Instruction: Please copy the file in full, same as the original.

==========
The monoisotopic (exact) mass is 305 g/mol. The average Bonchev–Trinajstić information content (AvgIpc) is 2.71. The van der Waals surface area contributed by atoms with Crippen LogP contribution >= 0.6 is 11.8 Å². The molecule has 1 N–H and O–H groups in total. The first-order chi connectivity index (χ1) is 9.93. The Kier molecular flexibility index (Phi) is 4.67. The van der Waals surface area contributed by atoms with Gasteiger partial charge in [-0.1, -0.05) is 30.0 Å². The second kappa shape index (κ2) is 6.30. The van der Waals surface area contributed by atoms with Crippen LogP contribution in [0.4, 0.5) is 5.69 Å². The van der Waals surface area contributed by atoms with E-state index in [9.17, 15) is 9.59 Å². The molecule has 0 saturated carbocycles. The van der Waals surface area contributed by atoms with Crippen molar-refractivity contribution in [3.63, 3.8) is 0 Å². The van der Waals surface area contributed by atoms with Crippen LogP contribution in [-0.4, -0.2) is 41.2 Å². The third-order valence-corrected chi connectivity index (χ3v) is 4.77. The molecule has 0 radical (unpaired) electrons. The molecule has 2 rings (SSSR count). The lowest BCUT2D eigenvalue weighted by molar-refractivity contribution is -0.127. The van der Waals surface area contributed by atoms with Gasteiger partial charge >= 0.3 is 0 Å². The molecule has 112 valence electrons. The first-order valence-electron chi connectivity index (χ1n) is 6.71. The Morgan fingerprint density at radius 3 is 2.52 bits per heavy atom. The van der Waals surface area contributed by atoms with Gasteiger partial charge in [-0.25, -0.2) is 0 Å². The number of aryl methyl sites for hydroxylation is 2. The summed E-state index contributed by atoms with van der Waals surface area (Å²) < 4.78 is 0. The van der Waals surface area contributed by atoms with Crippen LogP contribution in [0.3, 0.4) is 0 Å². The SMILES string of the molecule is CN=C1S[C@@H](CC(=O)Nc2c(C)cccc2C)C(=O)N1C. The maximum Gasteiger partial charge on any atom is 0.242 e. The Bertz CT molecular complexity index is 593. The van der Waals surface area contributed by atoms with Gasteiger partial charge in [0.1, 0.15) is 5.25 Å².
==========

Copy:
The monoisotopic (exact) mass is 305 g/mol. The average Bonchev–Trinajstić information content (AvgIpc) is 2.71. The van der Waals surface area contributed by atoms with Crippen LogP contribution >= 0.6 is 11.8 Å². The molecule has 1 N–H and O–H groups in total. The first-order chi connectivity index (χ1) is 9.93. The Kier molecular flexibility index (Phi) is 4.67. The van der Waals surface area contributed by atoms with Gasteiger partial charge in [-0.1, -0.05) is 30.0 Å². The second kappa shape index (κ2) is 6.30. The van der Waals surface area contributed by atoms with Crippen LogP contribution in [0.4, 0.5) is 5.69 Å². The van der Waals surface area contributed by atoms with E-state index in [9.17, 15) is 9.59 Å². The molecule has 0 saturated carbocycles. The van der Waals surface area contributed by atoms with Crippen molar-refractivity contribution in [3.63, 3.8) is 0 Å². The van der Waals surface area contributed by atoms with Crippen LogP contribution in [-0.4, -0.2) is 41.2 Å². The third-order valence-corrected chi connectivity index (χ3v) is 4.77. The molecule has 0 radical (unpaired) electrons. The molecule has 2 rings (SSSR count). The lowest BCUT2D eigenvalue weighted by molar-refractivity contribution is -0.127. The van der Waals surface area contributed by atoms with Gasteiger partial charge >= 0.3 is 0 Å². The molecule has 112 valence electrons. The first-order valence-electron chi connectivity index (χ1n) is 6.71. The Morgan fingerprint density at radius 3 is 2.52 bits per heavy atom. The van der Waals surface area contributed by atoms with Gasteiger partial charge in [-0.25, -0.2) is 0 Å². The number of aryl methyl sites for hydroxylation is 2. The summed E-state index contributed by atoms with van der Waals surface area (Å²) < 4.78 is 0. The van der Waals surface area contributed by atoms with Crippen LogP contribution in [0.3, 0.4) is 0 Å². The SMILES string of the molecule is CN=C1S[C@@H](CC(=O)Nc2c(C)cccc2C)C(=O)N1C. The maximum Gasteiger partial charge on any atom is 0.242 e. The Bertz CT molecular complexity index is 593. The van der Waals surface area contributed by atoms with Gasteiger partial charge in [0.1, 0.15) is 5.25 Å².